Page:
Bigger, Stronger, Faster - The Side Effects Of Being American Movie Poster  
 
 
 

As someone who works out and spends a good deal of time in the gym, the culture of performance enhancement is not unfamiliar to me. I have seen friends of mine put on 25 lbs of muscle and increase their bench by a clean 175 lbs. I've been in the locker rooms to hear gym goes discuss world politics in the context of fitness - "Who cares what happens in Korea" one lifter said to me once, "It's not like that's where I get my steroids from." I one time had a particular boisterous lifter come up to me after I had finished a set of Squats and exclaimed, "I used to do squats, but then I'd go and throw up all the D-boll I'd taken - just seemed like a waste of good drugs to me, so no more squatting."

I don't judge these people. To me, steroids are like breast implants or liposuction - if that's what makes you feel better about yourself, then good for you. Who am I to judge.

As the film points out, eventually performance enhancement might not even require drugs. It might be gene therapy. In the film, Chris Bell goes to see a Belgian Blue Bull, which is famous for a genetic abnormality that causes the suppression of Myostatin which, in turn, causes a phenomenon known as "Double Muscling":


 
 
 

 
Belgian Blue Bull Exhibiting Double Muscling Phenomenon  
 
 
 

Currently scientist are trying to leverage this to fight muscle wasting diseases like muscular dystrophy. Once they figure that out, how long is it going to be before weight lifters are signing up for "drug trials" to be the first one in their gym with "double muscling?" At that point, what can they do? Ban sports in general? After all, how can you start saying that one person's genes are better or worse than another person's without igniting some sort of new-age race war.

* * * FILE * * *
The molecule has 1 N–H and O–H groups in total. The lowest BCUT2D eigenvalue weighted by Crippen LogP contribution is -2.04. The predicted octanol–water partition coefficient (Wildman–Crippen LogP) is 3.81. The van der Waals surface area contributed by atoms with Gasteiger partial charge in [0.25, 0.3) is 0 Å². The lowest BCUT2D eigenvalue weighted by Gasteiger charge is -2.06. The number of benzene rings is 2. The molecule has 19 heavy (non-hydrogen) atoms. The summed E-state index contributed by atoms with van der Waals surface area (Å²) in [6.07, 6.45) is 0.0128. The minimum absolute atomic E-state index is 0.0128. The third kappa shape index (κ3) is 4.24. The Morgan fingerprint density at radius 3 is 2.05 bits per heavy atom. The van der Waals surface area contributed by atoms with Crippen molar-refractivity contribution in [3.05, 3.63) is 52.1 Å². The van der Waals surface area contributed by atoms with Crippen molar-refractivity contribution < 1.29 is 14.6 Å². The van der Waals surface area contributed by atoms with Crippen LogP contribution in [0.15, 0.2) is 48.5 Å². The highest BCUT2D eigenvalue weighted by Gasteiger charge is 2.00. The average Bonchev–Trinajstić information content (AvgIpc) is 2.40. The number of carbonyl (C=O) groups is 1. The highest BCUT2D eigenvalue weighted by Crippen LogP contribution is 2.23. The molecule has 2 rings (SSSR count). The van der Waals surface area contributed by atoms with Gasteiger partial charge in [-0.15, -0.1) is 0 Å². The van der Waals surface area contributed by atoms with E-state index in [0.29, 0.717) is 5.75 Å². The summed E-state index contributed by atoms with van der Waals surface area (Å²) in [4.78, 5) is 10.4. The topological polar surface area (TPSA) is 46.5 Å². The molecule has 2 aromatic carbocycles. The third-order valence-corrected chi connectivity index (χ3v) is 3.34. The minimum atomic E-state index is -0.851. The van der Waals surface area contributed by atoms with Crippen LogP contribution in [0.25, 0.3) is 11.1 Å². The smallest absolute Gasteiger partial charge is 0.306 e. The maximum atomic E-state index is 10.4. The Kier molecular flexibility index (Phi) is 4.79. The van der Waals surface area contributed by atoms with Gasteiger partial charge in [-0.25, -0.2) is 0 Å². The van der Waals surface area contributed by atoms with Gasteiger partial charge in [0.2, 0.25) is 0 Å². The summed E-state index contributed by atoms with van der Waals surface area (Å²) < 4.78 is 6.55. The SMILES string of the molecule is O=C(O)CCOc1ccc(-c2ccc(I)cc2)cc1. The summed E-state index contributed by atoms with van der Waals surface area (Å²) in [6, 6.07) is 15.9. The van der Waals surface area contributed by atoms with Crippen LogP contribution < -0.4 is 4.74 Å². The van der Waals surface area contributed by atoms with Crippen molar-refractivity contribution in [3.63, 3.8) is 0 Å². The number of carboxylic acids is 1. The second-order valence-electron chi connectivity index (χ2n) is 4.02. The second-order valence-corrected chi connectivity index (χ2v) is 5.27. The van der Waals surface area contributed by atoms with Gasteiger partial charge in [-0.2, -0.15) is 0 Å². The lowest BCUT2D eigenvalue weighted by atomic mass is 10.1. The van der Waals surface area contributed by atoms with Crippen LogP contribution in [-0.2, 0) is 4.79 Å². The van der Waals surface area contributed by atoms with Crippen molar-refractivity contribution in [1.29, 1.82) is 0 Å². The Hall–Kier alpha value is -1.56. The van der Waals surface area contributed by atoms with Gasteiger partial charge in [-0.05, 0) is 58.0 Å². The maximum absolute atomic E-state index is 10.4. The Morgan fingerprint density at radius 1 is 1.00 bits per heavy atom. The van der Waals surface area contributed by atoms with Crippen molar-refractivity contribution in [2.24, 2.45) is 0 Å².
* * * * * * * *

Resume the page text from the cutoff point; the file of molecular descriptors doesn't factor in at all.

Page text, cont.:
And what about all the non-steroid performance enhancement? What about Tiger Woods' super-human eye surgery or the fact that musicians take beta blockers? It's really fascinating. Whether you are into sports or not, I highly recommend this film. It is a very powerful and eye opening experience.



Reader Comments

@CoolJJ,

That dog looks bananas. That appears to be the same genetic defect that the bull above has. They even called it "double muscling" in the article that you linked to. It looks like some sort of science fiction animal, doesn't it?

I'm generally in the same camp as Ben - I wouldn't ever feel comfortable using steroids, or even some kind of testosterone type supplement to improve my appearance or recreational performance (obviously they have medical applications - if a steroid dose prevents me from suffocating or something, I'm not going to turn it down :-P) - but if other people want to do what they feel is necessary to make themselves better, then that's their business.

I see a few problems when that's applied to competitive sport, however.

First up, in competitive, professional sport, you take every advantage you can get - I mean it's reached the point where athletes have specially designed clothing to cut back on the fraction of fractions of seconds that drag creates on ordinary clothing.